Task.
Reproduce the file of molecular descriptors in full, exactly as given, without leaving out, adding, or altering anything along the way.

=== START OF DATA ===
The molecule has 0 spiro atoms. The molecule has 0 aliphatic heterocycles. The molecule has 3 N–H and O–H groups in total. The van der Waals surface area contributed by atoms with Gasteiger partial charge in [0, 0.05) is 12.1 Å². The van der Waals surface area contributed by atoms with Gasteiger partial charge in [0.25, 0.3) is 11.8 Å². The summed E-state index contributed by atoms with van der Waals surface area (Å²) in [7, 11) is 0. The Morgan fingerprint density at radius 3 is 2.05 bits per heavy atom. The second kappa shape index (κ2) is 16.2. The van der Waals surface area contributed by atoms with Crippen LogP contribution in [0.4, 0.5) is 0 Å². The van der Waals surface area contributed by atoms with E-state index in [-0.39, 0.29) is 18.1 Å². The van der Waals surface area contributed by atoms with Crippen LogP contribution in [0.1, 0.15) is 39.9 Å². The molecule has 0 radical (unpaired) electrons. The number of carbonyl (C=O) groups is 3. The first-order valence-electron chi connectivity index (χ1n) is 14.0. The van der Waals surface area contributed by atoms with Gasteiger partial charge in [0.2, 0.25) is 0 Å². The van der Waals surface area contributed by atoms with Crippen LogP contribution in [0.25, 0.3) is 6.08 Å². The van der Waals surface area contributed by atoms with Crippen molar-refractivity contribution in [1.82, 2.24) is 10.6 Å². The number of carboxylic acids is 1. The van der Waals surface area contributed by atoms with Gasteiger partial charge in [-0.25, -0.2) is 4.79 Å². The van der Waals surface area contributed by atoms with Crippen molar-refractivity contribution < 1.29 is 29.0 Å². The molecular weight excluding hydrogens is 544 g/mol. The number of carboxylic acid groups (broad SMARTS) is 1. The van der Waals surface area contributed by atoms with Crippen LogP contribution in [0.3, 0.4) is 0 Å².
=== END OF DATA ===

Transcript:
The molecule has 0 spiro atoms. The molecule has 0 aliphatic heterocycles. The molecule has 3 N–H and O–H groups in total. The van der Waals surface area contributed by atoms with Gasteiger partial charge in [0, 0.05) is 12.1 Å². The van der Waals surface area contributed by atoms with Gasteiger partial charge in [0.25, 0.3) is 11.8 Å². The summed E-state index contributed by atoms with van der Waals surface area (Å²) in [7, 11) is 0. The Morgan fingerprint density at radius 3 is 2.05 bits per heavy atom. The second kappa shape index (κ2) is 16.2. The van der Waals surface area contributed by atoms with Crippen LogP contribution in [0.4, 0.5) is 0 Å². The van der Waals surface area contributed by atoms with E-state index in [-0.39, 0.29) is 18.1 Å². The van der Waals surface area contributed by atoms with Crippen LogP contribution in [0.1, 0.15) is 39.9 Å². The molecule has 0 radical (unpaired) electrons. The number of carbonyl (C=O) groups is 3. The first-order valence-electron chi connectivity index (χ1n) is 14.0. The van der Waals surface area contributed by atoms with Gasteiger partial charge in [0.2, 0.25) is 0 Å². The van der Waals surface area contributed by atoms with Crippen LogP contribution in [0.25, 0.3) is 6.08 Å². The van der Waals surface area contributed by atoms with Crippen molar-refractivity contribution in [1.82, 2.24) is 10.6 Å². The number of carboxylic acids is 1. The van der Waals surface area contributed by atoms with Gasteiger partial charge in [-0.25, -0.2) is 4.79 Å². The van der Waals surface area contributed by atoms with Crippen molar-refractivity contribution < 1.29 is 29.0 Å². The molecular weight excluding hydrogens is 544 g/mol. The number of carboxylic acid groups (broad SMARTS) is 1. The van der Waals surface area contributed by atoms with Crippen LogP contribution in [0.3, 0.4) is 0 Å².